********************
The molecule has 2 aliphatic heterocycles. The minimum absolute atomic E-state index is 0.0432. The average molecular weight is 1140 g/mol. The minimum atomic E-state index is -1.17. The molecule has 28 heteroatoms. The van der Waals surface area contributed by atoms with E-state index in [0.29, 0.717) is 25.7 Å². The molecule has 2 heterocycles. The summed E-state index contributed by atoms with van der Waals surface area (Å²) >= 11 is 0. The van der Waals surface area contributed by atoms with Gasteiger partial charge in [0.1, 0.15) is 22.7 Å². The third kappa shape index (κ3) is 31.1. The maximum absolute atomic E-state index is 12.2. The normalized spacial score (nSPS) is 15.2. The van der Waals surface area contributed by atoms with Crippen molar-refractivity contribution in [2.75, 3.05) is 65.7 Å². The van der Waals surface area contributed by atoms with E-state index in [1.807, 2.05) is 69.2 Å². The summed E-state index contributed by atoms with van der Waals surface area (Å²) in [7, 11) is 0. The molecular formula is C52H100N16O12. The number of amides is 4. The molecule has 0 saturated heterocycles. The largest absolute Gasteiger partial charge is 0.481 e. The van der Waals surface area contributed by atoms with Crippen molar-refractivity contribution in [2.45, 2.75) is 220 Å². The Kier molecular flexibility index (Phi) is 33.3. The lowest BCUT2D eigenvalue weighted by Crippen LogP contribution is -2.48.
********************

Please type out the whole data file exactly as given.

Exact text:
The molecule has 2 aliphatic heterocycles. The minimum absolute atomic E-state index is 0.0432. The average molecular weight is 1140 g/mol. The minimum atomic E-state index is -1.17. The molecule has 28 heteroatoms. The van der Waals surface area contributed by atoms with E-state index in [0.29, 0.717) is 25.7 Å². The molecule has 2 heterocycles. The summed E-state index contributed by atoms with van der Waals surface area (Å²) >= 11 is 0. The van der Waals surface area contributed by atoms with Gasteiger partial charge in [0.1, 0.15) is 22.7 Å². The third kappa shape index (κ3) is 31.1. The maximum absolute atomic E-state index is 12.2. The normalized spacial score (nSPS) is 15.2. The van der Waals surface area contributed by atoms with Crippen molar-refractivity contribution in [2.75, 3.05) is 65.7 Å². The van der Waals surface area contributed by atoms with E-state index in [1.807, 2.05) is 69.2 Å². The summed E-state index contributed by atoms with van der Waals surface area (Å²) in [7, 11) is 0. The molecular formula is C52H100N16O12. The number of amides is 4. The molecule has 0 saturated heterocycles. The largest absolute Gasteiger partial charge is 0.481 e. The van der Waals surface area contributed by atoms with Crippen molar-refractivity contribution in [2.45, 2.75) is 220 Å². The Kier molecular flexibility index (Phi) is 33.3. The lowest BCUT2D eigenvalue weighted by Crippen LogP contribution is -2.48.